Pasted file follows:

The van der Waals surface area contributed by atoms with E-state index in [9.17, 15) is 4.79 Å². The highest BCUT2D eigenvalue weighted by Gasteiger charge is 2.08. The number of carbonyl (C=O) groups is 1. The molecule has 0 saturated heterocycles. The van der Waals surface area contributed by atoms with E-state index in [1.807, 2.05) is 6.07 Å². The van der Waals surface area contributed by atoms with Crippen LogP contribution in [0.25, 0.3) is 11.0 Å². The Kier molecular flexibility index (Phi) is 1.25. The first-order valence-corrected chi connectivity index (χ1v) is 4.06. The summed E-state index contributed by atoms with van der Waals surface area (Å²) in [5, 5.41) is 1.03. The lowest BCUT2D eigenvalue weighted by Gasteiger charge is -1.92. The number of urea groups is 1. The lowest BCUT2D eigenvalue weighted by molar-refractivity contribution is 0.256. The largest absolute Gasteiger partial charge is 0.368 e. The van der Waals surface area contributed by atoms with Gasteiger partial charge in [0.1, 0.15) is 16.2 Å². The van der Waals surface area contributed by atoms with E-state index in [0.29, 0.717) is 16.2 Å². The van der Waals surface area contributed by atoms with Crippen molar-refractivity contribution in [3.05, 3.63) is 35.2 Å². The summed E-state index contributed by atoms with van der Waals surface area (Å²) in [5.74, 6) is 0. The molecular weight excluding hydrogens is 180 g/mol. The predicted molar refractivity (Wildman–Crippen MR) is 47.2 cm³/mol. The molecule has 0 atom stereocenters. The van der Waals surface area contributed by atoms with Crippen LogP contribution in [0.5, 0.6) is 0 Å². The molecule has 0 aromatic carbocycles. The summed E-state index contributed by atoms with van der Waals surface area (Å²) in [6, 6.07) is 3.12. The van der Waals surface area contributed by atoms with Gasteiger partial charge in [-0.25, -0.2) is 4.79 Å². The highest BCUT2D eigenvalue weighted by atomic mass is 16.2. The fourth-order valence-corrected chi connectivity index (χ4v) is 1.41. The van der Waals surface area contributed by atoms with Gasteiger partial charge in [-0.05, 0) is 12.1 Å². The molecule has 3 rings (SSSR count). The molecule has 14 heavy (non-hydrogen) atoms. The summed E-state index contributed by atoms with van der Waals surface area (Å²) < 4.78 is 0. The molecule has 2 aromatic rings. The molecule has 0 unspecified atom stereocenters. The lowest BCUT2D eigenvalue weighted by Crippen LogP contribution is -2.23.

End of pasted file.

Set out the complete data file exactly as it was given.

The van der Waals surface area contributed by atoms with E-state index in [9.17, 15) is 4.79 Å². The highest BCUT2D eigenvalue weighted by Gasteiger charge is 2.08. The number of carbonyl (C=O) groups is 1. The molecule has 0 saturated heterocycles. The van der Waals surface area contributed by atoms with E-state index in [1.807, 2.05) is 6.07 Å². The van der Waals surface area contributed by atoms with Crippen LogP contribution in [0.25, 0.3) is 11.0 Å². The Kier molecular flexibility index (Phi) is 1.25. The first-order valence-corrected chi connectivity index (χ1v) is 4.06. The summed E-state index contributed by atoms with van der Waals surface area (Å²) in [5, 5.41) is 1.03. The lowest BCUT2D eigenvalue weighted by Gasteiger charge is -1.92. The number of urea groups is 1. The lowest BCUT2D eigenvalue weighted by molar-refractivity contribution is 0.256. The largest absolute Gasteiger partial charge is 0.368 e. The van der Waals surface area contributed by atoms with Gasteiger partial charge in [0.1, 0.15) is 16.2 Å². The van der Waals surface area contributed by atoms with E-state index in [0.29, 0.717) is 16.2 Å². The van der Waals surface area contributed by atoms with Crippen molar-refractivity contribution in [3.05, 3.63) is 35.2 Å². The summed E-state index contributed by atoms with van der Waals surface area (Å²) in [5.74, 6) is 0. The molecular weight excluding hydrogens is 180 g/mol. The predicted molar refractivity (Wildman–Crippen MR) is 47.2 cm³/mol. The molecule has 0 atom stereocenters. The van der Waals surface area contributed by atoms with Crippen LogP contribution in [0.5, 0.6) is 0 Å². The molecule has 0 aromatic carbocycles. The summed E-state index contributed by atoms with van der Waals surface area (Å²) in [6, 6.07) is 3.12. The van der Waals surface area contributed by atoms with Gasteiger partial charge in [-0.25, -0.2) is 4.79 Å². The highest BCUT2D eigenvalue weighted by atomic mass is 16.2. The fourth-order valence-corrected chi connectivity index (χ4v) is 1.41. The van der Waals surface area contributed by atoms with Gasteiger partial charge in [-0.05, 0) is 12.1 Å². The molecule has 3 rings (SSSR count). The molecule has 14 heavy (non-hydrogen) atoms. The summed E-state index contributed by atoms with van der Waals surface area (Å²) < 4.78 is 0. The molecule has 2 aromatic rings. The molecule has 0 unspecified atom stereocenters. The lowest BCUT2D eigenvalue weighted by Crippen LogP contribution is -2.23.